Friday, December 16, 2011

EXPOSED Why Krugman "Smoothed" Price Inflation Over Four Years

Yesterday, Paul Krugman ran this chart of headline price inflation:

He argued for such this way:
One thing that becomes obvious when you look at inflation data is that the numbers bounce around a lot, not just from month to month but from year to year. One way to try to get past the noise is to use one or another definition of core inflation, which I think is necessary if you want to catch underlying inflation trends early. But to get a historical picture, it’s good enough just to use longish averages.
Since Fed policy can change from day to day, or at least from policy meeting to policy meeting, a three year or four year average is an odd choice. If Fed policy has been relatively stable over a part of that period and only has become more erratic in recent years, you would have to look at a shorter period, say year-over-year inflation rate changes to get a sense as to what is going on . Let's see what has gone on with a Krugman favorite CPI "core inflation" and also CPI "all items" (headline) over recent years:

When you look at the year-over-year change in CPI, it's pretty obvious why Krugman had to reach out to four year smoothing, as you would expect according to Austrian economic theory, when the Fed slowed monetary growth in 2008, (which I warned about: See hereherehereherehereherehere and here.) it was followed by the expected dip in prices in 2009 that you would expect with a tight money policy. Bernanke has since then opened up the monetary floodgates in erratic fashion from time to time, and you can see the expected, according to Austrian theory, climb in price inflation.

What is also instructive is that in early 2008,  CPI (all items) was soaring well above 4%, could that be why Bernanke slammed the breaks on money printing in mid-2008?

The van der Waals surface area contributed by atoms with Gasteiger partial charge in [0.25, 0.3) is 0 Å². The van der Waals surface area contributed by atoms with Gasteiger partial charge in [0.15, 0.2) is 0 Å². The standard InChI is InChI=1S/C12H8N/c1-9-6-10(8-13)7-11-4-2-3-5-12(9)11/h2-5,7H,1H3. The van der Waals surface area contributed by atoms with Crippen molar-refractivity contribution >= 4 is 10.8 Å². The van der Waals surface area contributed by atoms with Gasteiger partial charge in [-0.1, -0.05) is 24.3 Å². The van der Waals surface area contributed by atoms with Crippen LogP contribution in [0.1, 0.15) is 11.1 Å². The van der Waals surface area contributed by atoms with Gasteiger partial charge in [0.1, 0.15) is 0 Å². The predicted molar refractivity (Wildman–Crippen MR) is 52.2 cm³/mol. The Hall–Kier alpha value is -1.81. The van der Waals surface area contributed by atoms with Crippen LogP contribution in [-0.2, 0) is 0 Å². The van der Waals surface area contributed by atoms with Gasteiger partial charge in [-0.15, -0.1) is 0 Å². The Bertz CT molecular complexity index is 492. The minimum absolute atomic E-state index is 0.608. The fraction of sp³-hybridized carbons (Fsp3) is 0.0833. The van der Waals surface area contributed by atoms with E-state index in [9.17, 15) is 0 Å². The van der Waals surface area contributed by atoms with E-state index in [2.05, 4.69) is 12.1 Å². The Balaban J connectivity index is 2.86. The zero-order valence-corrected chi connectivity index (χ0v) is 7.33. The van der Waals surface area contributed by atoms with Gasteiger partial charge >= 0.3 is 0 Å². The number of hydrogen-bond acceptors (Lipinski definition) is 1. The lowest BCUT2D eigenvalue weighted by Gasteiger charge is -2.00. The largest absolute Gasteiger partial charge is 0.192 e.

Bottom line: The Fed is not able to keep price inflation in check the way Krugman suggests via his misleading "smoothed" four year chart . Further, all items CPI is flirting with 4% annualized rate again. What's Bernanke going to do from here? Print more and skyrocket price inflation or slow the money printing and crash the economy again? Money manipulation always gets you in this bind. Right now, Bernanke has chosen the printing money route, if he continues on this route, those green and red lines are going to continue to climb and Krugman won't even be able to hide the climb in inflation with his trickster 4 year "smoothed" charts. What is he going to tell the Krugmanites then?


  1. Krugman will probably just reach back and uses a longer-term moving average to try to hide the truth....These are obvious signs of desperation.

  2. "What is he going to tell the Krugmanites then?"

    The same thing he always tells them: "There’s really nothing here to shake my view that deflation, not inflation, is the threat."

  3. Ow!

    Keep up the great work RW.

  4. Excellent work Bob! Keep it up! Keep defending the Austrian tradition!

  5. "when the Fed slowed monetary growth in 2008, (which I warned about: See here, here, here, here, here, here, here and here.) it was followed by the expected dip in prices in 2009 that you would expect with a tight money policy"

    Can you explain this statement a little bit more.
    (a) Did you warn of the expected "dip in prices" prior to it happening, based on your warnings of a "slowed monetary growth". I can see the links, where you warn of an impending recession, but I don't see anywhere that you warn of an impending "dip in prices"

    (b) If the dip in prices is so expected, why does it only show up in the "all items" and not in the "core" index. I can see where you have separately claimed that inflation is first felt in commodities, and then in the consumer price index (and I have a separate question on that as well), but why does money supply affect the "all items" and not the "core"

    (3) Can you explain the rationale, wherein a slowdown in monetary growth from 10% to 5% should flip the "all items" index from +ve to -ve. A 5% monetary growth is still growth, and (I thought) Austrian economics predicts that any monetary growth will result in inflation.

    (4) going back to your claim that monetary growth affects the commodities first, and then the consumer index….Do you have any evidence to support this claim (I understand that it is consistent with your model; but that is not what I am looking for).

    Thank you… any responses would be interesting.

  6. Krugman is clueless as usual! 2007 all over again!

  7. This hyperinflation of 1-2% that the REAL graph shows is telling - no wonder Krugman is hiding it from us!